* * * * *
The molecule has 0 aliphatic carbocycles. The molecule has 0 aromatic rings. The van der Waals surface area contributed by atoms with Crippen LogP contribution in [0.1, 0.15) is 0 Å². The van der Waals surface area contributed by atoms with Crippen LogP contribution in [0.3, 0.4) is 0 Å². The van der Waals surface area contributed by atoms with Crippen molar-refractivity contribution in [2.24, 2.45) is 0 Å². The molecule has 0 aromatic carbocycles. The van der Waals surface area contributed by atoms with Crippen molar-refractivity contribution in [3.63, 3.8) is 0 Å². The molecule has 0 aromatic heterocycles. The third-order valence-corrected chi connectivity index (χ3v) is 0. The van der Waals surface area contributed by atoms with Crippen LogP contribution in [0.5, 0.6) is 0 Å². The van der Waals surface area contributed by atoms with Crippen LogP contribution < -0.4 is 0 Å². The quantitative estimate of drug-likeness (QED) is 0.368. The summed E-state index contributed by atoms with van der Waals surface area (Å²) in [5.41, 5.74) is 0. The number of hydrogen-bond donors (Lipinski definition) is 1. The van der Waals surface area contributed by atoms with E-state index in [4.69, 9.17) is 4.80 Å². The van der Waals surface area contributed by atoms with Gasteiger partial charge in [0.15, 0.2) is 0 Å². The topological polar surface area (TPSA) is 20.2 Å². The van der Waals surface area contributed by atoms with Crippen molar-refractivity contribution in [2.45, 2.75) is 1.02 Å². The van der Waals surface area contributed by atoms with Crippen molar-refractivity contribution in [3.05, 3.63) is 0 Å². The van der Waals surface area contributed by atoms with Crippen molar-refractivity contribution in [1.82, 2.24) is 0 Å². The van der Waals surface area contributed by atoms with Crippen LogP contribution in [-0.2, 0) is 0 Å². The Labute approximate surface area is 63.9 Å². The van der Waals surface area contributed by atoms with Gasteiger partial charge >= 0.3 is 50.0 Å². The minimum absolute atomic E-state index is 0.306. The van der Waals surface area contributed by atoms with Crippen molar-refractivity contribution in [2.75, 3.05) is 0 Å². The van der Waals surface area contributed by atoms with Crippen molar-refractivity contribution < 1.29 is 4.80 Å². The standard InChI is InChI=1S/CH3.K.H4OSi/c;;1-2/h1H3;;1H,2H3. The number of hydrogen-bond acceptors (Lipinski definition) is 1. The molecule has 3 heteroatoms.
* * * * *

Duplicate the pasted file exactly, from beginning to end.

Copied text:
The molecule has 0 aliphatic carbocycles. The molecule has 0 aromatic rings. The van der Waals surface area contributed by atoms with Crippen LogP contribution in [0.1, 0.15) is 0 Å². The van der Waals surface area contributed by atoms with Crippen LogP contribution in [0.3, 0.4) is 0 Å². The van der Waals surface area contributed by atoms with Crippen molar-refractivity contribution in [2.24, 2.45) is 0 Å². The molecule has 0 aromatic carbocycles. The van der Waals surface area contributed by atoms with Crippen molar-refractivity contribution in [3.63, 3.8) is 0 Å². The molecule has 0 aromatic heterocycles. The third-order valence-corrected chi connectivity index (χ3v) is 0. The van der Waals surface area contributed by atoms with Crippen LogP contribution in [0.5, 0.6) is 0 Å². The van der Waals surface area contributed by atoms with Crippen LogP contribution < -0.4 is 0 Å². The quantitative estimate of drug-likeness (QED) is 0.368. The summed E-state index contributed by atoms with van der Waals surface area (Å²) in [5.41, 5.74) is 0. The number of hydrogen-bond donors (Lipinski definition) is 1. The van der Waals surface area contributed by atoms with E-state index in [4.69, 9.17) is 4.80 Å². The van der Waals surface area contributed by atoms with Gasteiger partial charge in [0.15, 0.2) is 0 Å². The topological polar surface area (TPSA) is 20.2 Å². The van der Waals surface area contributed by atoms with Crippen molar-refractivity contribution in [2.45, 2.75) is 1.02 Å². The van der Waals surface area contributed by atoms with Crippen molar-refractivity contribution in [3.05, 3.63) is 0 Å². The van der Waals surface area contributed by atoms with Crippen molar-refractivity contribution in [1.82, 2.24) is 0 Å². The van der Waals surface area contributed by atoms with Crippen LogP contribution in [-0.2, 0) is 0 Å². The Labute approximate surface area is 63.9 Å². The van der Waals surface area contributed by atoms with Gasteiger partial charge >= 0.3 is 50.0 Å². The minimum absolute atomic E-state index is 0.306. The van der Waals surface area contributed by atoms with Crippen molar-refractivity contribution in [2.75, 3.05) is 0 Å². The van der Waals surface area contributed by atoms with Crippen molar-refractivity contribution < 1.29 is 4.80 Å². The standard InChI is InChI=1S/CH3.K.H4OSi/c;;1-2/h1H3;;1H,2H3. The number of hydrogen-bond acceptors (Lipinski definition) is 1. The molecule has 3 heteroatoms.